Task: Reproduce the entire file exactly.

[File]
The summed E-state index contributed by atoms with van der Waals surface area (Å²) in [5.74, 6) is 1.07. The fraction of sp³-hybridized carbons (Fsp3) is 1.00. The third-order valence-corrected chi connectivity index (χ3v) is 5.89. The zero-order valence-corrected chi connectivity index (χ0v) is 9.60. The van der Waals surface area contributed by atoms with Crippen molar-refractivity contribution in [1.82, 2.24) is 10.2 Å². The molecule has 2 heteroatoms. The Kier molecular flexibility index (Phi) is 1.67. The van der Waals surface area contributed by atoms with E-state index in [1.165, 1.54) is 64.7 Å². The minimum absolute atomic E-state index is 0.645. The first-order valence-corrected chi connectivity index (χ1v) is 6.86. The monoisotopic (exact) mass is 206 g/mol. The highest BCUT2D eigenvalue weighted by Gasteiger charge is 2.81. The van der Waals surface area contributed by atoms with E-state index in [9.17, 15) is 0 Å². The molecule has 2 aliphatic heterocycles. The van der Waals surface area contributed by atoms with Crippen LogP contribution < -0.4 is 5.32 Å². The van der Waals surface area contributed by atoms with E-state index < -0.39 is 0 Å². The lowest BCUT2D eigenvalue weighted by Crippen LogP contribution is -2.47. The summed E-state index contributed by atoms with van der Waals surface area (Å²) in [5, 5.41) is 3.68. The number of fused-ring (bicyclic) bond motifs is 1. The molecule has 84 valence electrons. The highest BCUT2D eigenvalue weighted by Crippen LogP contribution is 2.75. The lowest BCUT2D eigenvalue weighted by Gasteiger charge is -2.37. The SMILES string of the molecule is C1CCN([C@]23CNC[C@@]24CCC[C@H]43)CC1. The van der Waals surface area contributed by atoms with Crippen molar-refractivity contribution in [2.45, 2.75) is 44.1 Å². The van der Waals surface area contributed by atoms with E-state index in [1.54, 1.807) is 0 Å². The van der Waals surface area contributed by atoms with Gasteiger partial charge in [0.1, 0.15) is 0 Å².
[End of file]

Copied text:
The summed E-state index contributed by atoms with van der Waals surface area (Å²) in [5.74, 6) is 1.07. The fraction of sp³-hybridized carbons (Fsp3) is 1.00. The third-order valence-corrected chi connectivity index (χ3v) is 5.89. The zero-order valence-corrected chi connectivity index (χ0v) is 9.60. The van der Waals surface area contributed by atoms with Crippen molar-refractivity contribution in [1.82, 2.24) is 10.2 Å². The molecule has 2 heteroatoms. The Kier molecular flexibility index (Phi) is 1.67. The van der Waals surface area contributed by atoms with E-state index in [1.165, 1.54) is 64.7 Å². The minimum absolute atomic E-state index is 0.645. The first-order valence-corrected chi connectivity index (χ1v) is 6.86. The monoisotopic (exact) mass is 206 g/mol. The highest BCUT2D eigenvalue weighted by Gasteiger charge is 2.81. The van der Waals surface area contributed by atoms with E-state index in [9.17, 15) is 0 Å². The molecule has 2 aliphatic heterocycles. The van der Waals surface area contributed by atoms with Crippen LogP contribution < -0.4 is 5.32 Å². The van der Waals surface area contributed by atoms with E-state index < -0.39 is 0 Å². The lowest BCUT2D eigenvalue weighted by Crippen LogP contribution is -2.47. The summed E-state index contributed by atoms with van der Waals surface area (Å²) in [5, 5.41) is 3.68. The number of fused-ring (bicyclic) bond motifs is 1. The molecule has 84 valence electrons. The highest BCUT2D eigenvalue weighted by Crippen LogP contribution is 2.75. The lowest BCUT2D eigenvalue weighted by Gasteiger charge is -2.37. The SMILES string of the molecule is C1CCN([C@]23CNC[C@@]24CCC[C@H]43)CC1. The van der Waals surface area contributed by atoms with Crippen molar-refractivity contribution in [2.45, 2.75) is 44.1 Å². The van der Waals surface area contributed by atoms with E-state index in [1.54, 1.807) is 0 Å². The van der Waals surface area contributed by atoms with Gasteiger partial charge in [0.1, 0.15) is 0 Å².